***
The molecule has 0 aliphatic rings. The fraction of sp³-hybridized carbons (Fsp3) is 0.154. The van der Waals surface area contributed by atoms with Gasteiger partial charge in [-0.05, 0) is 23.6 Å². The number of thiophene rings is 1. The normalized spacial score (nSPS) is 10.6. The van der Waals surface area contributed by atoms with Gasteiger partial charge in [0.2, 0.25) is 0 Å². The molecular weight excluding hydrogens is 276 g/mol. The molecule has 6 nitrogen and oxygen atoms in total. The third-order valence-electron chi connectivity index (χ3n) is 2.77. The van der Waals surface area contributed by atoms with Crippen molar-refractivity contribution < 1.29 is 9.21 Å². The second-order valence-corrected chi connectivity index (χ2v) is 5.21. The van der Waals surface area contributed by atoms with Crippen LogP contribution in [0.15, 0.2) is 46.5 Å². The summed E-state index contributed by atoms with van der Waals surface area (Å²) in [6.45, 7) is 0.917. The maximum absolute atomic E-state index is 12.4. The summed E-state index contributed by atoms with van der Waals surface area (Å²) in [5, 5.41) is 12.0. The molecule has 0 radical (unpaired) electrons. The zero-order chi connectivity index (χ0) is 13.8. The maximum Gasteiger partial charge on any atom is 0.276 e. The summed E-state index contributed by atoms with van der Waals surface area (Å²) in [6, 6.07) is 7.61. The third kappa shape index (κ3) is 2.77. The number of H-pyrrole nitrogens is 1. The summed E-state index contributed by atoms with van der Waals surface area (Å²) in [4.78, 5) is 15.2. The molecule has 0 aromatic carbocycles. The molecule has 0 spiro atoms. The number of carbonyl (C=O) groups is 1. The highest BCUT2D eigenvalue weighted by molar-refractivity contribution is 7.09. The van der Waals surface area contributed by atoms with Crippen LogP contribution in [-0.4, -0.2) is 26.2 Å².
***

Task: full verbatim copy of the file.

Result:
The molecule has 0 aliphatic rings. The fraction of sp³-hybridized carbons (Fsp3) is 0.154. The van der Waals surface area contributed by atoms with Gasteiger partial charge in [-0.05, 0) is 23.6 Å². The number of thiophene rings is 1. The normalized spacial score (nSPS) is 10.6. The van der Waals surface area contributed by atoms with Gasteiger partial charge in [0.2, 0.25) is 0 Å². The molecular weight excluding hydrogens is 276 g/mol. The molecule has 6 nitrogen and oxygen atoms in total. The third-order valence-electron chi connectivity index (χ3n) is 2.77. The van der Waals surface area contributed by atoms with Crippen molar-refractivity contribution < 1.29 is 9.21 Å². The second-order valence-corrected chi connectivity index (χ2v) is 5.21. The van der Waals surface area contributed by atoms with Crippen LogP contribution in [0.15, 0.2) is 46.5 Å². The summed E-state index contributed by atoms with van der Waals surface area (Å²) in [6.45, 7) is 0.917. The maximum absolute atomic E-state index is 12.4. The summed E-state index contributed by atoms with van der Waals surface area (Å²) in [5, 5.41) is 12.0. The molecule has 0 radical (unpaired) electrons. The zero-order chi connectivity index (χ0) is 13.8. The maximum Gasteiger partial charge on any atom is 0.276 e. The summed E-state index contributed by atoms with van der Waals surface area (Å²) in [6, 6.07) is 7.61. The third kappa shape index (κ3) is 2.77. The number of H-pyrrole nitrogens is 1. The summed E-state index contributed by atoms with van der Waals surface area (Å²) in [4.78, 5) is 15.2. The molecule has 0 aromatic carbocycles. The molecule has 0 spiro atoms. The number of carbonyl (C=O) groups is 1. The highest BCUT2D eigenvalue weighted by molar-refractivity contribution is 7.09. The van der Waals surface area contributed by atoms with Crippen LogP contribution in [-0.4, -0.2) is 26.2 Å².